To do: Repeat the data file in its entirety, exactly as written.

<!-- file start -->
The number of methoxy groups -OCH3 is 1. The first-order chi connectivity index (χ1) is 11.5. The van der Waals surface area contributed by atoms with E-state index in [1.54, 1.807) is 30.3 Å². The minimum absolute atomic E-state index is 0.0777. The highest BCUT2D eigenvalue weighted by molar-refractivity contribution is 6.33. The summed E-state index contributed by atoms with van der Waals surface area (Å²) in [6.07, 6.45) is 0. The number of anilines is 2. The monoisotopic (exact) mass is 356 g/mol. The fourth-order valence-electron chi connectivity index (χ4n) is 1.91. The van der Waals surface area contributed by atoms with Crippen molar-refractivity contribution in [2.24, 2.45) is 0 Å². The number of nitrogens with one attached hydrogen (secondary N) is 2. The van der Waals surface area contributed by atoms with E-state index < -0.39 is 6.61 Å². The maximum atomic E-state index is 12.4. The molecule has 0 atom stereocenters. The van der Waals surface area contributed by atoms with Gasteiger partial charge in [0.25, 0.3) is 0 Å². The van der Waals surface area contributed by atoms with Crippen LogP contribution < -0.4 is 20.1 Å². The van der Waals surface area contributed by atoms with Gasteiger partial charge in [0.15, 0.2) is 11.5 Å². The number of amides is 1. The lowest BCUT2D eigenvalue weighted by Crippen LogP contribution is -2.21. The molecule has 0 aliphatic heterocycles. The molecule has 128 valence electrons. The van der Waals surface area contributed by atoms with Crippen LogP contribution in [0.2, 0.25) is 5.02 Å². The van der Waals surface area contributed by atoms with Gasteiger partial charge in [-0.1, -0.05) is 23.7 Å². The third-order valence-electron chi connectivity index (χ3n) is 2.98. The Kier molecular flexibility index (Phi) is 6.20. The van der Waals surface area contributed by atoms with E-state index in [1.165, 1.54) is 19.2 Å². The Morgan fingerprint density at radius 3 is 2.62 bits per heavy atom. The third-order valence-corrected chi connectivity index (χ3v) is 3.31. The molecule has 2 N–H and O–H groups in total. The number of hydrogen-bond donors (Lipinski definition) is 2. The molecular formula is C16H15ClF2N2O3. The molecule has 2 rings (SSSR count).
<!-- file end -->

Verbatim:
The number of methoxy groups -OCH3 is 1. The first-order chi connectivity index (χ1) is 11.5. The van der Waals surface area contributed by atoms with E-state index in [1.54, 1.807) is 30.3 Å². The minimum absolute atomic E-state index is 0.0777. The highest BCUT2D eigenvalue weighted by molar-refractivity contribution is 6.33. The summed E-state index contributed by atoms with van der Waals surface area (Å²) in [6.07, 6.45) is 0. The number of anilines is 2. The monoisotopic (exact) mass is 356 g/mol. The fourth-order valence-electron chi connectivity index (χ4n) is 1.91. The van der Waals surface area contributed by atoms with Crippen molar-refractivity contribution in [2.24, 2.45) is 0 Å². The number of nitrogens with one attached hydrogen (secondary N) is 2. The van der Waals surface area contributed by atoms with E-state index < -0.39 is 6.61 Å². The maximum atomic E-state index is 12.4. The molecule has 0 atom stereocenters. The van der Waals surface area contributed by atoms with Gasteiger partial charge in [0.25, 0.3) is 0 Å². The van der Waals surface area contributed by atoms with Crippen LogP contribution < -0.4 is 20.1 Å². The van der Waals surface area contributed by atoms with Gasteiger partial charge in [0.15, 0.2) is 11.5 Å². The number of amides is 1. The lowest BCUT2D eigenvalue weighted by Crippen LogP contribution is -2.21. The molecule has 0 aliphatic heterocycles. The molecule has 128 valence electrons. The van der Waals surface area contributed by atoms with Crippen LogP contribution in [0.2, 0.25) is 5.02 Å². The van der Waals surface area contributed by atoms with Gasteiger partial charge in [-0.1, -0.05) is 23.7 Å². The third-order valence-electron chi connectivity index (χ3n) is 2.98. The Kier molecular flexibility index (Phi) is 6.20. The van der Waals surface area contributed by atoms with E-state index in [1.165, 1.54) is 19.2 Å². The Morgan fingerprint density at radius 3 is 2.62 bits per heavy atom. The third-order valence-corrected chi connectivity index (χ3v) is 3.31. The molecule has 2 N–H and O–H groups in total. The number of hydrogen-bond donors (Lipinski definition) is 2. The molecular formula is C16H15ClF2N2O3. The molecule has 2 rings (SSSR count).